I was thinking about the faith of the centurion again.
Matthew 8:5 And when Jesus entered Capernaum, a centurion came to Him, imploring Him, 6 and saying, “Lord, my servant is lying paralyzed at home, fearfully tormented.” 7 Jesus *said to him, “I will come and heal him.” 8 But the centurion said, “Lord, I am not worthy for You to come under my roof, but just say the word, and my servant will be healed. 9 For I also am a man under authority, with soldiers under me; and I say to this one, ‘Go!’ and he goes, and to another, ‘Come!’ and he comes, and to my slave, ‘Do this!’ and he does it.”
10 Now when Jesus heard this, He marveled and said to those who were following, “Truly I say to you, I have not found such great faith with anyone in Israel. 11 I say to you that many will come from east and west, and recline at the table with Abraham, Isaac and Jacob in the kingdom of heaven; 12 but the sons of the kingdom will be cast out into the outer darkness; in that place there will be weeping and gnashing of teeth.” 13 And Jesus said to the centurion, “Go; it shall be done for you as you have believed.” And the servant was healed that very moment.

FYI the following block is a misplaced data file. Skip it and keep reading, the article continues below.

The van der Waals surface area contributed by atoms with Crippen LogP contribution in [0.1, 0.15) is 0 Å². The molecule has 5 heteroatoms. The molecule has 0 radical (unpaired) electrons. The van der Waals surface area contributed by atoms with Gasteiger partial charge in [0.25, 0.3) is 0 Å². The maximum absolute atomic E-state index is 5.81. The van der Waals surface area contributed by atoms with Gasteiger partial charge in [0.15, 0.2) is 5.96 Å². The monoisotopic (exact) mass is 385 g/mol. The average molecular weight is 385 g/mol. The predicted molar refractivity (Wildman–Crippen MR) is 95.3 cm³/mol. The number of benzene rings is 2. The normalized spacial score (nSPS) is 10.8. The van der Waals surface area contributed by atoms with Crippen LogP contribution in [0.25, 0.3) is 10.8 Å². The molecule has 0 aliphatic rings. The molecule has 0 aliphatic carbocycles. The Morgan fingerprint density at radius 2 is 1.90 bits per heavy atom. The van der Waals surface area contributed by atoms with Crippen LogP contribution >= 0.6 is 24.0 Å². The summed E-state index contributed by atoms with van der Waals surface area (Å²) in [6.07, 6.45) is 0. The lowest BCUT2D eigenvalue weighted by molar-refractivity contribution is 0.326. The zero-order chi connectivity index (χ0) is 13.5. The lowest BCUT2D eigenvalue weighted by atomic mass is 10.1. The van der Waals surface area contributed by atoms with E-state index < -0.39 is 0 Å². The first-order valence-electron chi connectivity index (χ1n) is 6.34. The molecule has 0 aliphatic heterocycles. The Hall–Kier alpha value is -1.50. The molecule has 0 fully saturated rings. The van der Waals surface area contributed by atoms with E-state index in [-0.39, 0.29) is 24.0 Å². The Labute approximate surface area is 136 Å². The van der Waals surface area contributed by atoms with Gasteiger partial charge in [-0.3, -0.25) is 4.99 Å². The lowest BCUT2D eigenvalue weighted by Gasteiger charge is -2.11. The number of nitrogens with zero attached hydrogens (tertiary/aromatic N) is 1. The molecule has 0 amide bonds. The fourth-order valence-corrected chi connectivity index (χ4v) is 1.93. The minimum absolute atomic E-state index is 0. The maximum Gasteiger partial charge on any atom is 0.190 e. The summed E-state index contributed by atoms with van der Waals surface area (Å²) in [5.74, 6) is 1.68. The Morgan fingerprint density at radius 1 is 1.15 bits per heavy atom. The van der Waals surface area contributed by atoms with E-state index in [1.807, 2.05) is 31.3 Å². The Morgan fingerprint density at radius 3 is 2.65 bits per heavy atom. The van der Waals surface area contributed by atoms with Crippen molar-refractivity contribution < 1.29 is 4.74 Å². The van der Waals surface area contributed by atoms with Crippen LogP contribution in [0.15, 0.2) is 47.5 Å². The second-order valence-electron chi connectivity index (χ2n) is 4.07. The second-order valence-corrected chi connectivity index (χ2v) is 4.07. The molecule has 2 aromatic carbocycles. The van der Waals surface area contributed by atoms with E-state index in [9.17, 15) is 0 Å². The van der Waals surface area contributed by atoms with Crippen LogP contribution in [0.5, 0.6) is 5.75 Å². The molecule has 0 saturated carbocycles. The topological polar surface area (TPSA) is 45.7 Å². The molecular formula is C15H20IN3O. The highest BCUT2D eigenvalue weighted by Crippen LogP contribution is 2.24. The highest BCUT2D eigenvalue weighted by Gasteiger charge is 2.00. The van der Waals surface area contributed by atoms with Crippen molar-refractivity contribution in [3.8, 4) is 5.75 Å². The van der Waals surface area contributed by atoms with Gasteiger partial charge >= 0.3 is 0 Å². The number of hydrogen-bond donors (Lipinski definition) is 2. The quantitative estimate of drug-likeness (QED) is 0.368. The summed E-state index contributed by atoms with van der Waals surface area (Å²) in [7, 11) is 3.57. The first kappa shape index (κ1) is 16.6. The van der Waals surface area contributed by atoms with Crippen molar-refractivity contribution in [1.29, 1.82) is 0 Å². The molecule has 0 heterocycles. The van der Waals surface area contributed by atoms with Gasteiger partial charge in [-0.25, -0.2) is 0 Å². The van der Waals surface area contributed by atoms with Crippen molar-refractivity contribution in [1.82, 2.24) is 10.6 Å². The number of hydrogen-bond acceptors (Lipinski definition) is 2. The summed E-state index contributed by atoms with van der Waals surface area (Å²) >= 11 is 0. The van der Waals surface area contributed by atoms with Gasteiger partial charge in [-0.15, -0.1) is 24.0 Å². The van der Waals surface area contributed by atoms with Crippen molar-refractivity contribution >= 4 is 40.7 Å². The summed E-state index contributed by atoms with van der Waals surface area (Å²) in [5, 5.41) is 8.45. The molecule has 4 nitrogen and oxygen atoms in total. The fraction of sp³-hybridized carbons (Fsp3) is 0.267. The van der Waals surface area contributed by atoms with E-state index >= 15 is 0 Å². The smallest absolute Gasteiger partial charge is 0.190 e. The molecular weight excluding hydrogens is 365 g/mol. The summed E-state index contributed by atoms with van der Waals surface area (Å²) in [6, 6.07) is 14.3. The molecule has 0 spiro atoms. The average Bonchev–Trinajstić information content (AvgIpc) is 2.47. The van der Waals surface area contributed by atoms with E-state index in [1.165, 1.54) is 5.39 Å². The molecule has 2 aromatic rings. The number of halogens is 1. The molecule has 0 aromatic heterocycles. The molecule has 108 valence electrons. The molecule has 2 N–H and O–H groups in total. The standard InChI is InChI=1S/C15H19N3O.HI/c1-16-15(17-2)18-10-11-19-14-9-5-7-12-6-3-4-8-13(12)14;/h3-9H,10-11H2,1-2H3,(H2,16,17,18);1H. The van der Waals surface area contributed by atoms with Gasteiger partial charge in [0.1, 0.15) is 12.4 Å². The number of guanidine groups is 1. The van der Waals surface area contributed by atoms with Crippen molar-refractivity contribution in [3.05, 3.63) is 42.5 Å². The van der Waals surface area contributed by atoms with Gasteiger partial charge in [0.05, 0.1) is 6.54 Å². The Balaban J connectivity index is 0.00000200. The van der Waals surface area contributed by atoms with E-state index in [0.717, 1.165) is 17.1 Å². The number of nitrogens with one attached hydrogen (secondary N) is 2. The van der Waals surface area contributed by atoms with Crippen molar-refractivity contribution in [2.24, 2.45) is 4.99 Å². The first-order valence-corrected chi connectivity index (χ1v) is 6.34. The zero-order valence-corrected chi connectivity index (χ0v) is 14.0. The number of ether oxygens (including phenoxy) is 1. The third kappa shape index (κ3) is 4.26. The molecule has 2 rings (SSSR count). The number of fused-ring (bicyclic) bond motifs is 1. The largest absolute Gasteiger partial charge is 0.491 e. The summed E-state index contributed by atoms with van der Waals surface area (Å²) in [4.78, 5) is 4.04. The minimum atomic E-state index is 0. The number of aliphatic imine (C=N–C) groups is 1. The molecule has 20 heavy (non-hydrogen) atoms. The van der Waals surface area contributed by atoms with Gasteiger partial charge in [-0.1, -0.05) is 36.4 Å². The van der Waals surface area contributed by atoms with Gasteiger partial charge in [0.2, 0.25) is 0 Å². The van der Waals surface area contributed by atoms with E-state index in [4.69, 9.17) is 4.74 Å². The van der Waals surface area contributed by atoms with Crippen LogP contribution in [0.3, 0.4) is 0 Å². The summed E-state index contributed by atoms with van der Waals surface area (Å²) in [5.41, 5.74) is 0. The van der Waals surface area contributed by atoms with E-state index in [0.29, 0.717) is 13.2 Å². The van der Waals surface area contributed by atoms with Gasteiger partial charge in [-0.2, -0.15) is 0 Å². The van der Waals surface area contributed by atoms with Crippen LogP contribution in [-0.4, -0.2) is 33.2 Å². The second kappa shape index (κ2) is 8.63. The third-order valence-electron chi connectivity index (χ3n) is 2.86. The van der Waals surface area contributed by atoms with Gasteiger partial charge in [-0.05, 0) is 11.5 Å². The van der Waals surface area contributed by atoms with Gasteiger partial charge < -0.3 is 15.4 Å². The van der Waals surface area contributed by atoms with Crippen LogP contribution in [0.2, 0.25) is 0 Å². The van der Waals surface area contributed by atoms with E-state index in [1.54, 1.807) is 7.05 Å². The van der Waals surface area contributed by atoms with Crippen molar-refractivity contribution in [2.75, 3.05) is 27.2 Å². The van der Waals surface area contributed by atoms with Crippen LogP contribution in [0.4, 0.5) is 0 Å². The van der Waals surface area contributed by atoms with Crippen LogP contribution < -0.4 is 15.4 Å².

The fundamental part of faith is that it is a belief in authority.
Hebrews 11 defines faith as “the assurance of things hoped for, the conviction of things not seen.” But what are the assurance of things hope for and conviction of things not seen? That’s faith in God’s authority to do what He said and what He promised.
It’s very easy to get distracted with how much humans are rebellious against God, but faith requires an immense trust in authority that it overrides our inclinations to be rebellious. One who fails to trust in God’s authority and act accordingly is very similar to those who choose to be intentionally rebellious. Eliminating this lukewarm faith is of primary importance.